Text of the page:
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Springfield Hosts Annual Tribute To 9/11 First Responders

   Springfield, Massachusetts joined communities large and small across the country today that held ceremonies to mark the 17th anniversary of the September 11th terrorist attacks.  By next year, the city will have a permanent 9-11 monument installed.

   On an overcast morning, the solemn ceremony included the sounding of emergency sirens, the ringing of bells, and a mournful bagpipe.

   A wreath was laid, rifles were fired in salute, and off in the distance a trumpeter played “Taps.”

   The remembrance ceremony was held at the Raymond Sullivan Public Safety Complex. It was dressed with more than 20 American flags.  A 20-foot by 38-foot Garrison flag on loan from the Springfield Armory was suspended between two ladder trucks.

  "We gather annually to remember, to mourn and to honor those who swore an oath to public service:the first responders," Springfield Police Commissioner John Barbieri said to an audience of about 50 people.

    Barbieri co-hosted the tribute with Springfield Fire Commissioner Bernard Calvi.

   "Another 1,400 people have lost their lives since 9/11," said Calvi.  "Many of the rescue workers who worked ( in the rubble of the World Trade Center) for months afterwards came down with cancer and died. I think they need to be remembered on this day."

   Mayor Domenic Sarno vowed that the city would always remember the first responders, and “innocent civilians” who lost their lives.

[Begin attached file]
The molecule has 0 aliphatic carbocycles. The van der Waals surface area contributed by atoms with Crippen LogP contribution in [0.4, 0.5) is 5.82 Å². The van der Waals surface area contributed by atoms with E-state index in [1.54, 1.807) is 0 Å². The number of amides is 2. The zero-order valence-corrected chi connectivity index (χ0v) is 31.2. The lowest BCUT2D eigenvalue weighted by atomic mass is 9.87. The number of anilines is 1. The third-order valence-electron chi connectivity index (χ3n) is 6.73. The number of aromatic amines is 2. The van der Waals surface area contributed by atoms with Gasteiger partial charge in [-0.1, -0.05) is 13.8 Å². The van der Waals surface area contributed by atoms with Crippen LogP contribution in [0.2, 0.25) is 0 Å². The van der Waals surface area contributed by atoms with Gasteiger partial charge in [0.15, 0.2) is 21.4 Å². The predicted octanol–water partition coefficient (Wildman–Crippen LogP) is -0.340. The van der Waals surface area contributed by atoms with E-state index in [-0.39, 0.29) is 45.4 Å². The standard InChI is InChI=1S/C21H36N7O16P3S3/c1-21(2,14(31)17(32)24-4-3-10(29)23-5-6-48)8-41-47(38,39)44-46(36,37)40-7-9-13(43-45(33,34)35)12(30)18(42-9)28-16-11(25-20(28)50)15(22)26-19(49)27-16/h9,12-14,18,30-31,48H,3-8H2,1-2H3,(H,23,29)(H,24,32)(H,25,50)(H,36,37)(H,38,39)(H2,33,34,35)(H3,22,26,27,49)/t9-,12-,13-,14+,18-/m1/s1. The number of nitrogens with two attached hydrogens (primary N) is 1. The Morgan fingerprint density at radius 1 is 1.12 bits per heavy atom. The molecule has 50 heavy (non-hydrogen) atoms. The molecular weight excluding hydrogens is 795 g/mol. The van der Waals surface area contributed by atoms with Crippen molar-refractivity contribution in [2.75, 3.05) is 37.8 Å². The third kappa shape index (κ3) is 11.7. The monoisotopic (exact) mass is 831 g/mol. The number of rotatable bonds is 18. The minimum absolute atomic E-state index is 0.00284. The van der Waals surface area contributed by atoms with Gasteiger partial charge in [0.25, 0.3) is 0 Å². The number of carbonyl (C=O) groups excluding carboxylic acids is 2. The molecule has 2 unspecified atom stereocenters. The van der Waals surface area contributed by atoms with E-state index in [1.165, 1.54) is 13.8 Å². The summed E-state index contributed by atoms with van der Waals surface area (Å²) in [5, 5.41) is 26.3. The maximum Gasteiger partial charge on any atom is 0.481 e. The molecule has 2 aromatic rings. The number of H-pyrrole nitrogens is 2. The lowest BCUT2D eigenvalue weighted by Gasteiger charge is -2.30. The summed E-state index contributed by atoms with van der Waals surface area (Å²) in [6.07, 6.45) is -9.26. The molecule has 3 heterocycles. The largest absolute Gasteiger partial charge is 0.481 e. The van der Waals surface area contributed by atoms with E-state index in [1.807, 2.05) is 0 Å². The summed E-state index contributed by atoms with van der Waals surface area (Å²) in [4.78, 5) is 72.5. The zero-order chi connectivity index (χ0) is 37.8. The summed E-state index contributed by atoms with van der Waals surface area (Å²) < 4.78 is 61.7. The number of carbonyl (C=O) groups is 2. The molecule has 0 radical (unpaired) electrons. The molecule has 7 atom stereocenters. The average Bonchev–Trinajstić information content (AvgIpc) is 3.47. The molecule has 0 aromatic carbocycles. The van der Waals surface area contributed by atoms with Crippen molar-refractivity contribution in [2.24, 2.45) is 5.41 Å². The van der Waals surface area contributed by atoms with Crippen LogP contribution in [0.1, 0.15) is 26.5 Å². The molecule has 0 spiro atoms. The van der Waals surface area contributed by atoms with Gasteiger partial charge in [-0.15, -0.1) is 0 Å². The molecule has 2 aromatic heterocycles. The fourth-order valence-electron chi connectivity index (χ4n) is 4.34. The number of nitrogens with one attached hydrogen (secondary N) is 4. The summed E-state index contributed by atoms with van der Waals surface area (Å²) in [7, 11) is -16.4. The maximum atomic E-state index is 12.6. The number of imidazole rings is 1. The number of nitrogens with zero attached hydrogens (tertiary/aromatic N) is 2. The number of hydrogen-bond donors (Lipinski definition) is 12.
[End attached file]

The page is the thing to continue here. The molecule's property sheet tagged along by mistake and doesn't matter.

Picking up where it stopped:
"Springfield is always proud to stand for our country and make sure we always remember when an ultimate sacrifice is paid," said Sarno.

    Next year, the city plans to hold the annual tribute in Riverfront Park where a permanent 9/11 monument is being installed. 

    The hope was to have the memorial, which includes a piece of steel from the World Trade Center, in place by now.  But because an extensive renovation of the park is still going on, it was decided not to rush the memorial project, according to Frank Colaccino, chairman of the September 11 Monument Committee.

   " The ground has been broken for the memorial. The memorial is being fabricated and built and yes, next year we will have this ceremony over at Rivefront Park," said Colaccino.

    He said the committee has raised 85 percent of its goal of $300,000 for the memorial.

     " I am very confident that we will get there," said Colaccino when asked about reaching the fund raising goal.

    The monument will feature an i-beam from the World Trade Center.  It will stand vertically in front of a curved bronze wall with the names of 498 first responders. Spotlights on the beam will cast the shadow of the Twin Towers on the wall.



Paul Tuthill is WAMC’s Pioneer Valley Bureau Chief. He’s been covering news, everything from politics and government corruption to natural disasters and the arts, in western Massachusetts since 2007. Before joining WAMC, Paul was a reporter and anchor at WRKO in Boston. He was news director for more than a decade at WTAG in Worcester. Paul has won more than two dozen Associated Press Broadcast Awards. He won an Edward R. Murrow award for reporting on veterans’ healthcare for WAMC in 2011. Born and raised in western New York, Paul did his first radio reporting while he was a student at the University of Rochester.
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